Highway Runoff: Characterization, Controls and Iron Oxide Coated Sands as Engineering Amendments in Sand Filter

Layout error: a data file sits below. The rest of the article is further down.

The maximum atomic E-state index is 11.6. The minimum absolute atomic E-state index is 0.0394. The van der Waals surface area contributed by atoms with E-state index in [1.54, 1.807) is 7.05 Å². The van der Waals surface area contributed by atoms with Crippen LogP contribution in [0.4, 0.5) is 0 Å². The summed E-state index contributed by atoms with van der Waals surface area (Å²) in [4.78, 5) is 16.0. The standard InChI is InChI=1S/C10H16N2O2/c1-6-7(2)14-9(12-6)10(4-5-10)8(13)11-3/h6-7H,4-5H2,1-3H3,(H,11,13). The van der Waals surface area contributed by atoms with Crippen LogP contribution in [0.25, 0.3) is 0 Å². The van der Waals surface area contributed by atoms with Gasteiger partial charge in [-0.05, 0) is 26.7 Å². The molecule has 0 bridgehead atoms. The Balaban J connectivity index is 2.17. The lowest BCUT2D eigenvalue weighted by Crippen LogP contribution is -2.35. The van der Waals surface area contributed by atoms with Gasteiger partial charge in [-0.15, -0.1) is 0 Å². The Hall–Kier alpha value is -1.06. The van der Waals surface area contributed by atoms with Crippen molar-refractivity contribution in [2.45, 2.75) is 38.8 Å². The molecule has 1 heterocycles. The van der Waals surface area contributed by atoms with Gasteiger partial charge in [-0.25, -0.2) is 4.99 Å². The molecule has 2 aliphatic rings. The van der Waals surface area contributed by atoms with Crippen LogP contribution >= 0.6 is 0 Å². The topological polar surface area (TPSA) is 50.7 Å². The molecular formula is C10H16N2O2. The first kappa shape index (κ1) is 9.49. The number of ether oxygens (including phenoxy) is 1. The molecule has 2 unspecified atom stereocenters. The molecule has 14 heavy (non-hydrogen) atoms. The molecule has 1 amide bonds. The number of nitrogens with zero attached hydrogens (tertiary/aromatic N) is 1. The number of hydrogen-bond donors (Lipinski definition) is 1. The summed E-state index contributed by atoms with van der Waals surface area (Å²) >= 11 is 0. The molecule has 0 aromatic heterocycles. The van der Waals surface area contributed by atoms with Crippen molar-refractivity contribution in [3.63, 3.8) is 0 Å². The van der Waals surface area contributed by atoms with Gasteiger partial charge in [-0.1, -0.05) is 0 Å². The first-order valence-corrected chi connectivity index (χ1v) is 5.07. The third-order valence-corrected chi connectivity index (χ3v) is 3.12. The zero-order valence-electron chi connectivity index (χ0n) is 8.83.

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Most highway and construction runoff originates from non-point or diffused sources. This runoff contains environmental pollutants, which when transferred to sensitive receiving waters, can result in deterioration of receiving water quality and downstream aquatic habitat. Unlike point source runoff such as industrial and sewage treatment plant discharge, which is comparatively easy to monitor, control and treat, non-point source runoff needs to be extensively researched to characterize its constituents and properties. This allows determination of the effect on receiving waters, in order to devise effective and economic techniques to contain or treat it. Commonly, stormwater controls or best management practices (BMPs) are incorporated by agencies and state department of transportations to treat or contain highway runoff depending on the purpose of a stormwater control. The work performed in this study consists of two parts: first, characterization of stormwater runoff from an interstate highway in Georgia for comparison of conditions before, during, and after construction, and second study of the field performance of a sand filter BMP, along with engineered amendments used for sorptive and thermal pollution control. In the first part of this study, highway runoff quality in Georgia, within the GDOT right of way, was characterized. Furthermore, factors affecting highway runoff quality were investigated. In-situ parameters were analyzed for temporal changes in water quality indicators. The effect of construction runoff and highway runoff during construction or precipitation events can contribute to either acute or chronic pollution of receiving water. In this study, the effect of construction runoff on a receiving stream was also investigated and compared with periods during and after construction. Temporal analysis of stream water quality indicators was conducted using wavelets to observe the behavior of stream water quality indicators at different temporal scales. In the second part of this study, a sand filter located in Georgia was studied for its performance in reducing contaminants and compared with other sand filters in United States, with an emphasis on design parameters. Sand filters, especially the ones with preceding sedimentation basins, perform well in removal of floatables, suspended solids and pollutants associated with suspended solids. Additionally, the potential of using iron oxide coated sands as engineered amendments in sand filters was tested as a means to enhance the BMPs performance in removing dissolved fractions of pollutants as well as diffusing thermal pollution. Laboratory prepared iron oxide coated sands as simulants were used to study their thermal behavior and interaction with dissolved fraction of metals.